Myanmar Navy Carries Out First Migrant Rescue Operation

A boat loaded with nearly 400 Myanmar Rohingya and Bangladeshi refugees was pushed away repeatedly from Thailand in May 2015 before being rescued by fisherman in Sumatra, Indonesia. File Photo: EPA/STR

YANGON (DPA) — The Myanmar navy rescued a boat carrying 219 migrants, most from Bangladesh, the government said on Friday, as international attention was focused on thousands of Rohingya and Bangladeshi migrants adrift in South-East Asian waters.

The rescue occurred as Yangon vowed to give full cooperation in stopping the flow of thousands of boat people, mostly Muslim Rohingya, to other South-East Asian countries.

Myanmar had been reluctant to join regional efforts to tackle the migrant crisis, and did not send a delegation to a key meeting in Malaysia on Wednesday, although officials have said a delegation will go to a regional conference in Bangkok next week.

Malaysia's Foreign Minister Anifah Aman on Thursday visited Yangon and met his Myanmar counterpart U Wunna Maung Lwin.

"Myanmar is ready to provide full cooperation to Malaysia … in solving the conflict in Rakhine State, as well as the humanitarian crisis over immigrants in the Bay of Bengal and the Andaman Sea," the Malaysian foreign ministry said in a statement late Thursday.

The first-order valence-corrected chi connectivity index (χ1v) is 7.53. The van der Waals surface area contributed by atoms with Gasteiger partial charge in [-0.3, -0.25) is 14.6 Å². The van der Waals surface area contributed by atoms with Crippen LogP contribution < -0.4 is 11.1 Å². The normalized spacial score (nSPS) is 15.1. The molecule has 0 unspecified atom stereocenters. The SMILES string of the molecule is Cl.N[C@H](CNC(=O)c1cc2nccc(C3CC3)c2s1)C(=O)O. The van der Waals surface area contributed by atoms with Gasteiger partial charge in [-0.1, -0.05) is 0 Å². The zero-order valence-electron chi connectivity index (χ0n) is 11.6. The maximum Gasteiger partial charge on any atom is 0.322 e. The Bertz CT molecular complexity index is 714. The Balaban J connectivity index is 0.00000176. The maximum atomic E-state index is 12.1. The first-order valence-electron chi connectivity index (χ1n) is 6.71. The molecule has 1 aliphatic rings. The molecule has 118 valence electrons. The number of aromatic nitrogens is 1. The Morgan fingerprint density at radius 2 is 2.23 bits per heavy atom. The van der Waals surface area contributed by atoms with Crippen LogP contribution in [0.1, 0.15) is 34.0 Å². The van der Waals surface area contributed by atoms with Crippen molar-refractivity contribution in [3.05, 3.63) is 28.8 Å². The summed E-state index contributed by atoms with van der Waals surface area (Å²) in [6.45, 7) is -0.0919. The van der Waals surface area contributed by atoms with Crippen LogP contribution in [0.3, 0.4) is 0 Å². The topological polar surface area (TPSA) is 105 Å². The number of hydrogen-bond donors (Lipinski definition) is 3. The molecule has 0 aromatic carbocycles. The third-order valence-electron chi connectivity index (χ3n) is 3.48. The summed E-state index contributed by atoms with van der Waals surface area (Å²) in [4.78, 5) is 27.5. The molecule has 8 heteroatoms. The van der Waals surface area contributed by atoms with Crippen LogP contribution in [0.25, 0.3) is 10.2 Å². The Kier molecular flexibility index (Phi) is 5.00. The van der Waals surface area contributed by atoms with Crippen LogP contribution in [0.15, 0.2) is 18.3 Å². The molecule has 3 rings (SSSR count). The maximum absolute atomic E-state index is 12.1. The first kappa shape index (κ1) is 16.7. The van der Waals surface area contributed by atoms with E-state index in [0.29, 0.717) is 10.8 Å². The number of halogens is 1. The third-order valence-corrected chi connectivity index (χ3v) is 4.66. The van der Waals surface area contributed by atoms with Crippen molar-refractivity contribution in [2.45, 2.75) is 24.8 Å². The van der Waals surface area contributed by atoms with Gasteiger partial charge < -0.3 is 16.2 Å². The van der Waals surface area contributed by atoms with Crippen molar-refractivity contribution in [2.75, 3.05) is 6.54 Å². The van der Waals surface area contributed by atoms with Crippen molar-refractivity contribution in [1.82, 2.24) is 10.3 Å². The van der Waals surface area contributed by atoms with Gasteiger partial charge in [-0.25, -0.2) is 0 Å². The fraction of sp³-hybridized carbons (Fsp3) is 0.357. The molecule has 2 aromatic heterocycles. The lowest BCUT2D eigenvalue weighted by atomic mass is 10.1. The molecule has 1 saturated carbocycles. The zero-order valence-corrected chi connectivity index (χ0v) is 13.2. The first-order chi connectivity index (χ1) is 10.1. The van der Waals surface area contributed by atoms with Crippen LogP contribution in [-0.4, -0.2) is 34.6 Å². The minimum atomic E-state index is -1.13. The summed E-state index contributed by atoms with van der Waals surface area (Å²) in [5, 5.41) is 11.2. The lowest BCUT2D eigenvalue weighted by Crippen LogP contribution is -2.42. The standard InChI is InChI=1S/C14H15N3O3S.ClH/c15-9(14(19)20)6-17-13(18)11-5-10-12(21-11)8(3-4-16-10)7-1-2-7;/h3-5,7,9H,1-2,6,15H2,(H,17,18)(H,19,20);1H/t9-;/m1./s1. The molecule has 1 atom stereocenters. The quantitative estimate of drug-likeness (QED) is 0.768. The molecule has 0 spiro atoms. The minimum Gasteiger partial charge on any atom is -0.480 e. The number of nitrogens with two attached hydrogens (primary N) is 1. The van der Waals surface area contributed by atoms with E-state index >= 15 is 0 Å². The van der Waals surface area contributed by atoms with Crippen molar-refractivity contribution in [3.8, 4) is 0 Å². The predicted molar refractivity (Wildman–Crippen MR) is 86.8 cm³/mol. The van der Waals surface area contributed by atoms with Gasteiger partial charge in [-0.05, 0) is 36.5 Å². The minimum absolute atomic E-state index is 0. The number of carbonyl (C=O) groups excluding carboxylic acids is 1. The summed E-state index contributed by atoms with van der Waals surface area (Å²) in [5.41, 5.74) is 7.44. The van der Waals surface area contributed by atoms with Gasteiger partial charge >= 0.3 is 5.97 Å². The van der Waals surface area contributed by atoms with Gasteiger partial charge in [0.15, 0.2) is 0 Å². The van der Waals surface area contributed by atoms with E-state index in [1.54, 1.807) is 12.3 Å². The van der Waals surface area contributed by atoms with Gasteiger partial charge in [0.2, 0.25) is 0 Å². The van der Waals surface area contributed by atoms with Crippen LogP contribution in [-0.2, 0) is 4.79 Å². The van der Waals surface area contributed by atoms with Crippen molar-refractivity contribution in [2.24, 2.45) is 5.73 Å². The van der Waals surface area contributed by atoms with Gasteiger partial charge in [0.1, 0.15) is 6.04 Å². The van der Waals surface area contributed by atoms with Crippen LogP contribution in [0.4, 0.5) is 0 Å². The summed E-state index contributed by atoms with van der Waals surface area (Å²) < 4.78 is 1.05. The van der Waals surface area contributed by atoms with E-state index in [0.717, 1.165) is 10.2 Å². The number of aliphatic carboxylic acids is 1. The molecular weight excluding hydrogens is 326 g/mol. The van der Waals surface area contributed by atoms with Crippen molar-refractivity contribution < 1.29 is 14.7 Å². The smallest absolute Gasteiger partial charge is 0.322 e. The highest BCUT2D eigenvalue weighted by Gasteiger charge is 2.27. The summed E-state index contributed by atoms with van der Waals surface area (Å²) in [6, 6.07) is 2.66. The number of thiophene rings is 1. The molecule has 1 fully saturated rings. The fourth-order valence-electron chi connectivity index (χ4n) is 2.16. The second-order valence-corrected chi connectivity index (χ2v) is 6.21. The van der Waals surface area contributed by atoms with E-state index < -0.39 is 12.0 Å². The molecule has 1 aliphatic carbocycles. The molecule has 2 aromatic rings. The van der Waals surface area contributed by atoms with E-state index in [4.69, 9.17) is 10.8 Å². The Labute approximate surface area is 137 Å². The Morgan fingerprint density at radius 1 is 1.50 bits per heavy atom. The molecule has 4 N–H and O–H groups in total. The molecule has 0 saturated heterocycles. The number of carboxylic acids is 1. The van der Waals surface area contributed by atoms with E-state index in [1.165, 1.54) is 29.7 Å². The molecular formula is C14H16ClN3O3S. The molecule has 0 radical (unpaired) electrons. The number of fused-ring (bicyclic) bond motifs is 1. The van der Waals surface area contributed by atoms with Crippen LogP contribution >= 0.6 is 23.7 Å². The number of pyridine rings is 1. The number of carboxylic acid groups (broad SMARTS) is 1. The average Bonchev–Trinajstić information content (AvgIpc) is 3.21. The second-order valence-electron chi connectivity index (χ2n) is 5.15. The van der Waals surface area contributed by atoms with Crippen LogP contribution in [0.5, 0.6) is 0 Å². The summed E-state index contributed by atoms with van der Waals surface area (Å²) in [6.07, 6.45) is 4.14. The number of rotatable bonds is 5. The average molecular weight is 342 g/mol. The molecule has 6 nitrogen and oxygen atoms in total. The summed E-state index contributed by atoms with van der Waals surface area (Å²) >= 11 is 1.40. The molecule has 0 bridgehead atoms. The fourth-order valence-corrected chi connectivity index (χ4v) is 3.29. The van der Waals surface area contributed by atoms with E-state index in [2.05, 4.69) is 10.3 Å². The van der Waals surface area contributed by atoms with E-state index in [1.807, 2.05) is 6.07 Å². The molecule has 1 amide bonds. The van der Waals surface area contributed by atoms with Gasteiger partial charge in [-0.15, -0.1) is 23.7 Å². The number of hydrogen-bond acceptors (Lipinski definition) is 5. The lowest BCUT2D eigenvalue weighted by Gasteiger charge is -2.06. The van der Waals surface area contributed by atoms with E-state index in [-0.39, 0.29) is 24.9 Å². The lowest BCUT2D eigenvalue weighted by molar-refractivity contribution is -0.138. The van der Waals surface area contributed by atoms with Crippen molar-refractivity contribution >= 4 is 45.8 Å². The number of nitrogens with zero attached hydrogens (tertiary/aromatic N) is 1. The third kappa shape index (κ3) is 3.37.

Myanmar's foreign minister reportedly told Anifah that Yangon was concerned about the situation and would continue to implement programmes of economic and social development in its troubled western region.

Malaysia, the current chair of the 10-country Association of South-East Asian Nations, has spearheaded efforts to resolve the Rohingya problem. The issue came to a head as boats crammed with hundreds of illegal migrants and refugees were blocked from coming ashore and in some cases towed back out to sea.

On Wednesday, Malaysia and Indonesia agreed to allow Rohingya and Bangladeshi boat people to land on their shores provided they would be resettled in a third country within a year.

The Rohingya say they suffer discrimination in Myanmar, which does not recognize them as citizens, and considers them illegal Bengali immigrants.

In another development, a top US diplomat has urged Myanmar to ease some restrictions on the Rohingya.

"These people are risking their lives at sea because they have been living in hopeless conditions for a long time. Myanmar needs to create better conditions by easing restrictions on access to education and freedom of movement," said US Deputy Secretary of State Antony Blinken, who met Myanmar President Thein Sein in the capital Naypyitaw on Thursday.

The US has been urging regional countries to cooperate on search and rescue operations and on sheltering the refugees and migrants.

 
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